“Coppélia”, a frothy fairytale, brings magic, romance and plenty of lavish costumes to the story of Dr Coppelius, an eccentric toy maker, who dreams of bringing his mechanical dolls to life. Performed in the 1962 inaugural season, “Coppélia” has an important role in the Company’s history. Performs in Sydney 2-21 December.

The Australian Ballet regularly tours overseas, including New York, Tokyo, London and Paris to critical acclaim and presents over 250 shows along with audience engagement events each year.

Sandra Tiltman


March 2, 2016

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Mention the recorder and immediately images of primary school orchestras come to mind. Mention Maurice Steger and the recorder in the same sentence and a whole different image appears.

To say that Zurich based Maurice rocks the recorder like no one else on the planet is an understatement as he has redefined the recorder, the most frequently played instrument in the early 18th century. Playing at breakneck speeds, while never sacrificing the phrasing and technical brilliance, Maurice pushes the recorder to the edge of its physical and expressive limits. He is in high demand across the globe, both as a recorder player and as a conductor, performing and recording alongside renowned artists including Cecilia Bartoli, Hilary Hahn and Andreas Scholl. With a string of prestigious awards including Diapason D’or, BBC Music Magazine Award and 2015 ECHO Klassik Instrumentalist of the Year, Maurice has taken the music world by storm.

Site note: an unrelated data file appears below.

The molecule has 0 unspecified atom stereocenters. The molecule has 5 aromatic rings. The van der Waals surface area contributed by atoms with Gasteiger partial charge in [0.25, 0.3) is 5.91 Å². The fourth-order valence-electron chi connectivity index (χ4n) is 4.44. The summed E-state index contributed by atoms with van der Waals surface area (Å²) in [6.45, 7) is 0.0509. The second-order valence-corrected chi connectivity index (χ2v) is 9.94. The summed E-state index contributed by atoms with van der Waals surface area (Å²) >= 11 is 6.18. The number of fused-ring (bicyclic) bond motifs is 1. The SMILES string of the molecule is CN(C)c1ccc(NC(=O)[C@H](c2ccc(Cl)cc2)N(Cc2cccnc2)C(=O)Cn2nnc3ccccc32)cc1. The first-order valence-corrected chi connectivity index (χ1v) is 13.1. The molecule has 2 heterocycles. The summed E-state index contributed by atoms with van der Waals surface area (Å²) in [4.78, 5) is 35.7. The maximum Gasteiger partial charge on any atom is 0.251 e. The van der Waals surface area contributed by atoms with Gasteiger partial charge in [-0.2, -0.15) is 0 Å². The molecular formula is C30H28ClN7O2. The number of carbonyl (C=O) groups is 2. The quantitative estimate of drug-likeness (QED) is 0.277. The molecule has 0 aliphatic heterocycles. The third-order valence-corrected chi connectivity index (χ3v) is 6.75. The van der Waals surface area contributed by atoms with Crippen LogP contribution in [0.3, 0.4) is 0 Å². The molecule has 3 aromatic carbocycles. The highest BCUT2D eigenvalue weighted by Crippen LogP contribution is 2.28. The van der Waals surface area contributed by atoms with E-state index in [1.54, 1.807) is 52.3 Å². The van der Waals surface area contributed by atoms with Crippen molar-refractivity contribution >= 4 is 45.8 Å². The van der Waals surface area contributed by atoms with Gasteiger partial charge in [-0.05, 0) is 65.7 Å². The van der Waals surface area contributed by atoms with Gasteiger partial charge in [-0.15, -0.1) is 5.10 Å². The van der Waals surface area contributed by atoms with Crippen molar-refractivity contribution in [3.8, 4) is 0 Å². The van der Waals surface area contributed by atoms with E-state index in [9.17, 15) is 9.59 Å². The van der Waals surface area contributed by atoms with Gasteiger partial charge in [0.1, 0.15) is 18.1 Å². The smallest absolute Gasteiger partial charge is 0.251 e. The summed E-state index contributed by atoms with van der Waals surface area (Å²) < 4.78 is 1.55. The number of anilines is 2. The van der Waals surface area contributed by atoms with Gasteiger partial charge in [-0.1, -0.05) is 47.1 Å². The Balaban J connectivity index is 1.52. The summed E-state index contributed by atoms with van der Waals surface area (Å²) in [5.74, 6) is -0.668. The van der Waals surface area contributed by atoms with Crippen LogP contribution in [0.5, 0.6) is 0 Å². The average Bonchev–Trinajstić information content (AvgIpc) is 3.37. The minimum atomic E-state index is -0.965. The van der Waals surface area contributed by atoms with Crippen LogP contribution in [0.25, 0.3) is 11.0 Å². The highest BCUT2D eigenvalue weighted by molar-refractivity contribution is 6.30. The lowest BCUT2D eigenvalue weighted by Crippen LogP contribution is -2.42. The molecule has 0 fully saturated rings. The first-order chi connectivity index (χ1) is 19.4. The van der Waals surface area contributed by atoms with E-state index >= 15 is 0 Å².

With his revolutionary performance style, charismatic Maurice made his Australian debut with the Australian Brandenburg Orchestra at concerts in Sydney and Melbourne during February 2016. He tailors his choice of instruments to the specific acoustics of the venue and prior to arriving in Australia, Maurice said “I’m packing 18 recorders for this tour, because every piece needs a different colour. I’ll probably use one per piece, but to find the best possible recorder I’ll bring two recorders for every work and choose in the hall”.

Maurice_Steger_©MolinaVisuals_07_l (1)I thoroughly enjoyed Maurice’s vibrant performance on the evening I went to the City Recital Hall. Paul Dyer, Artistic Director of the Australian Brandenburg Orchestra introduced Maurice to the audience, along with members of the Australian Brandenburg Orchestra and immediately they started playing, I knew we were in for something special. The concert programme consisted of a selection of works including the most challenging, virtuosic piece Vivaldi ever wrote, the Concerto in G major for recorder, as well as Gallo, Telemann, Fiorenza, Handel, Rittler and Geminiani. The audience certainly approved of the music, judging by the loud applause and stamping of feet.

The Brandenburg Orchestra, whose name pays tribute to the Brandenburg Concertos of J.S. Bach, the musical genius central to the baroque era, celebrates the music of the sixteenth, seventeenth and eighteenth centuries. Using original edition scores and instruments of the period, such as the harpsichord and baroque violin, which is almost always fitted with gut strings, compared to metal or synthetic strings on a modern violin, resulting in a warm, rich and textured sound, talent from today supplies the energy needed for playing these baroque and classical masterpieces.

Prior to leaving Australia, Maurice will be performing additional concerts at the City Recital Hall, 2 Angel Place, Sydney on Friday 4 March at 7pm and Saturday 5 March at 2pm and 7pm. Don’t miss this exciting performer.

Sandra Tiltman